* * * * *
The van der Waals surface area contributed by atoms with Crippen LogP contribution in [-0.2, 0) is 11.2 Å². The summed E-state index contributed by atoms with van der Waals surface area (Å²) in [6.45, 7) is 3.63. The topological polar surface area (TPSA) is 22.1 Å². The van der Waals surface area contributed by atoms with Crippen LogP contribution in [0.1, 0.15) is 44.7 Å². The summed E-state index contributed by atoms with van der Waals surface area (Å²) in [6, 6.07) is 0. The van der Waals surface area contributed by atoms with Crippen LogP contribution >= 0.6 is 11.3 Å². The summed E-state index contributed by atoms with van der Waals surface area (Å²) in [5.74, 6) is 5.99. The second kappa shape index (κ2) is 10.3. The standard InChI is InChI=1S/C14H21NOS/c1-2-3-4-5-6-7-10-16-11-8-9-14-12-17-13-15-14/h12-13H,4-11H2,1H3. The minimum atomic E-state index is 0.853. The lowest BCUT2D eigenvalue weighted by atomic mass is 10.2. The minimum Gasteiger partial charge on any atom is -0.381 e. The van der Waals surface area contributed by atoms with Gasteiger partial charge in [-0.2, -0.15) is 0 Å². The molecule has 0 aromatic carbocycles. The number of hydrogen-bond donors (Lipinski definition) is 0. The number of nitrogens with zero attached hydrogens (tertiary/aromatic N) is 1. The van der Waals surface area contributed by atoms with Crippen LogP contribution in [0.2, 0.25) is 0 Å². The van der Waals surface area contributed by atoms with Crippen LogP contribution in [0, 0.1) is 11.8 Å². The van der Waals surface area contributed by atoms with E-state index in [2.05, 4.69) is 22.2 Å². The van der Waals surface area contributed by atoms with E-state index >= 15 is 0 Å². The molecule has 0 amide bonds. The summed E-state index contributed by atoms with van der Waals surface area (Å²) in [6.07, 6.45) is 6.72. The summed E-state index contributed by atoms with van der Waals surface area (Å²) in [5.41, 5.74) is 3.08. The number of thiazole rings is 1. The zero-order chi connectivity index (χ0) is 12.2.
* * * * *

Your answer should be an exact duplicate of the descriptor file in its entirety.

The van der Waals surface area contributed by atoms with Crippen LogP contribution in [-0.2, 0) is 11.2 Å². The summed E-state index contributed by atoms with van der Waals surface area (Å²) in [6.45, 7) is 3.63. The topological polar surface area (TPSA) is 22.1 Å². The van der Waals surface area contributed by atoms with Crippen LogP contribution in [0.1, 0.15) is 44.7 Å². The summed E-state index contributed by atoms with van der Waals surface area (Å²) in [6, 6.07) is 0. The van der Waals surface area contributed by atoms with Crippen LogP contribution >= 0.6 is 11.3 Å². The summed E-state index contributed by atoms with van der Waals surface area (Å²) in [5.74, 6) is 5.99. The second kappa shape index (κ2) is 10.3. The standard InChI is InChI=1S/C14H21NOS/c1-2-3-4-5-6-7-10-16-11-8-9-14-12-17-13-15-14/h12-13H,4-11H2,1H3. The minimum atomic E-state index is 0.853. The lowest BCUT2D eigenvalue weighted by atomic mass is 10.2. The minimum Gasteiger partial charge on any atom is -0.381 e. The van der Waals surface area contributed by atoms with Gasteiger partial charge in [-0.2, -0.15) is 0 Å². The molecule has 0 aromatic carbocycles. The number of hydrogen-bond donors (Lipinski definition) is 0. The number of nitrogens with zero attached hydrogens (tertiary/aromatic N) is 1. The van der Waals surface area contributed by atoms with Crippen LogP contribution in [0.2, 0.25) is 0 Å². The van der Waals surface area contributed by atoms with Crippen LogP contribution in [0, 0.1) is 11.8 Å². The van der Waals surface area contributed by atoms with E-state index in [2.05, 4.69) is 22.2 Å². The van der Waals surface area contributed by atoms with E-state index >= 15 is 0 Å². The molecule has 0 amide bonds. The summed E-state index contributed by atoms with van der Waals surface area (Å²) in [6.07, 6.45) is 6.72. The summed E-state index contributed by atoms with van der Waals surface area (Å²) in [5.41, 5.74) is 3.08. The number of thiazole rings is 1. The zero-order chi connectivity index (χ0) is 12.2.